Chronic stable angina revascularization percutaneous coronary intervention

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Editor-In-Chief: C. Michael Gibson, M.S., M.D. [1]; Associate Editor(s)-In-Chief: Cafer Zorkun, M.D., Ph.D. [2]; John Fani Srour, M.D.; Jinhui Wu, M.D.; Lakshmi Gopalakrishnan, M.B.B.S.; Aysha Aslam, M.B.B.S[3]

Overview

Percutaneous coronary intervention for coronary artery disease first began in 1977, as a valuable mode of revascularization, wherein at the point of coronary stenosis a catheter-borne balloon is inflated to relieve the stenosis.

PCI

Advantages

The advantages of PCI for the treatment of CAD are many and include:

  • Low level of procedure-related morbidity and mortality rate in properly selected patients
  • Shorter hospital stay
  • Early return to activity
  • Overall feasibility of multiple procedures

Disadvantages

The main disadvantages of PCI are:

  • Risk of acute coronary occlusion during PCI
  • Increased incidence of restenosis in lesions that were successfully treated.

During clinical evaluation for treatment, these disadvantages must be considered and may limit the usage of this procedure.[1][2]

Indications

Ideal candidates for PTCA/PCI include patients:

  • Less than 75 years of age with stable angina
  • With single-vessel and/or single-lesion CAD
  • Without a history of diabetes
  • With objective large ischemia - in particular, lesions less than 10 mm, readily accessible, concentric, and discrete are best suited for revascularization by PCI

Contraindications

On the contrary, chronic total occlusions that cannot be crossed, lesions greater than 20 mm, tortuous, irregular, angulated, calcified, severely stenotic with one or more lesion greater than 90% stenosis present in an artery are associated with an increased risk of morbidity and mortality from the procedure. In addition, PCI is used with reservation in diabetics with multi-vessel disease and in patients with unprotected left main stenosis. Other important factors include the operator volume and the presence or absence of onsite cardiovascular surgeon.[3]

Primary Success

Primary success of coronary intervention is generally defined as an absolute increase of 20% points in the luminal diameter and a final diameter obstruction of less than 30%. Such angiographic success can be anticipated in more than 90% of properly selected patients.

Over the years, alternative methods of percutaneous treatment developed include the use of:

  • Intracoronary brachytherapy for in-stent restenosis.[4][5]
  • Cutting balloon with metal razors to avoid the spillage and subsequent reduction in the incidence of vessel trauma.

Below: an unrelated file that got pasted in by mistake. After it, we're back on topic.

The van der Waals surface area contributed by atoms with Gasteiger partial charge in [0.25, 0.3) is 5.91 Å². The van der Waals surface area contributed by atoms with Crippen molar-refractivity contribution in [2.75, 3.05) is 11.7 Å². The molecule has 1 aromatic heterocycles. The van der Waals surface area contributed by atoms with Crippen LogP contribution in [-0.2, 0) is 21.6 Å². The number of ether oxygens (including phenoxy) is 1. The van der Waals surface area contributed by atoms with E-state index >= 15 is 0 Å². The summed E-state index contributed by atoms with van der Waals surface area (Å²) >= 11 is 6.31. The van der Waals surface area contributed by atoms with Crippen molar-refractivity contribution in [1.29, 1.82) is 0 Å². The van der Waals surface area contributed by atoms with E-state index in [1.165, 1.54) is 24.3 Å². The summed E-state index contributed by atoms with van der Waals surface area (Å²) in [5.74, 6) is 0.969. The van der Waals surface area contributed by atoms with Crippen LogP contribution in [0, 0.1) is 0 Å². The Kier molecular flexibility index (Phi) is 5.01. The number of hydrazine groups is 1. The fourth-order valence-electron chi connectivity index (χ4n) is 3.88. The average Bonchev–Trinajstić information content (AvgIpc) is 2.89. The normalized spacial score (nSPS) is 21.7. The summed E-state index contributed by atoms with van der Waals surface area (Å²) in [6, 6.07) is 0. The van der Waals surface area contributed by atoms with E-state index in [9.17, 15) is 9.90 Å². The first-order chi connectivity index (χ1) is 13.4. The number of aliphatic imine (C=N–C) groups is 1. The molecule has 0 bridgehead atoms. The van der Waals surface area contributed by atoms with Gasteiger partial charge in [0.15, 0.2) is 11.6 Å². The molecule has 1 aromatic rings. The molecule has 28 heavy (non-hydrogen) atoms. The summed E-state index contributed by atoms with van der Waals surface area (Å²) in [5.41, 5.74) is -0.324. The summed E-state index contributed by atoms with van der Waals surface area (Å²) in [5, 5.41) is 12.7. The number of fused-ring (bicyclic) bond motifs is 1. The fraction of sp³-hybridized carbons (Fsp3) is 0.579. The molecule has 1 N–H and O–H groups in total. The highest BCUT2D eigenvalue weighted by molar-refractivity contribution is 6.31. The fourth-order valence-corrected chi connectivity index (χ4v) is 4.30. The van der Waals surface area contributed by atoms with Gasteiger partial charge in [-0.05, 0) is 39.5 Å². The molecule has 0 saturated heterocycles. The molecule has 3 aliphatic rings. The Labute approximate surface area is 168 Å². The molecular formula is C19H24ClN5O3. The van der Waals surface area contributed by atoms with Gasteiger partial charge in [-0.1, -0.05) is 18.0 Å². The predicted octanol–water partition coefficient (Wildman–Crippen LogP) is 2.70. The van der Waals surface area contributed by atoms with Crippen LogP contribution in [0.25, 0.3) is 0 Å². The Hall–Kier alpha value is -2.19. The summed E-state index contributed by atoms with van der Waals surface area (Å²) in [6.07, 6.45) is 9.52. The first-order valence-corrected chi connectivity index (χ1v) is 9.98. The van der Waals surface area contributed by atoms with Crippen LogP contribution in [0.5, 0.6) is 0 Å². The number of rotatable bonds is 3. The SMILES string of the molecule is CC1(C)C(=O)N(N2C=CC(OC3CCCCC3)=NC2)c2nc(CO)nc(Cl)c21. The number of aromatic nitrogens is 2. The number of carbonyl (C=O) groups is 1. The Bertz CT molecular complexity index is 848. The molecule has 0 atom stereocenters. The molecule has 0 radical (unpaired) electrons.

• Burr rotablation that pulverizes the atheromatous material.[6]
  • Intracoronary stents designed to maintain the lumen size.

PCI in Patients with Chronic Stable Angina

References

  1. Bauters C, Banos JL, Van Belle E, Mc Fadden EP, Lablanche JM, Bertrand ME (1998) Six-month angiographic outcome after successful repeat percutaneous intervention for in-stent restenosis. Circulation 97 (4):318-21. PMID: 9468204
  2. Mehran R, Dangas G, Abizaid AS, Mintz GS, Lansky AJ, Satler LF et al. (1999) Angiographic patterns of in-stent restenosis: classification and implications for long-term outcome. Circulation 100 (18):1872-8. PMID: 10545431
  3. Smith SC, Feldman TE, Hirshfeld JW, Jacobs AK, Kern MJ, King SB et al. (2006) ACC/AHA/SCAI 2005 Guideline Update for Percutaneous Coronary Intervention--summary article: a report of the American College of Cardiology/American Heart Association Task Force on Practice Guidelines (ACC/AHA/SCAI Writing Committee to Update the 2001 Guidelines for Percutaneous Coronary Intervention). Circulation 113 (1):156-75. DOI:10.1161/CIRCULATIONAHA.105.170815 PMID: 16391169
  4. Teirstein PS, Massullo V, Jani S, Popma JJ, Russo RJ, Schatz RA et al. (2000) Three-year clinical and angiographic follow-up after intracoronary radiation : results of a randomized clinical trial. Circulation 101 (4):360-5. PMID: 10653825
  5. Salomon R, Soreq H, Givon D, Sela I, Littauer UZ (1975) Proceedings: Enzymatic acylation of histidine to tobacco mosaic virus RNA. Isr J Med Sci 11 (11):1208-9. PMID: 1205798
  6. Kobayashi Y, Teirstein P, Linnemeier T, Stone G, Leon M, Moses J (2001) Rotational atherectomy (stentablation) in a lesion with stent underexpansion due to heavily calcified plaque. Catheter Cardiovasc Interv 52 (2):208-11. PMID: 11170330

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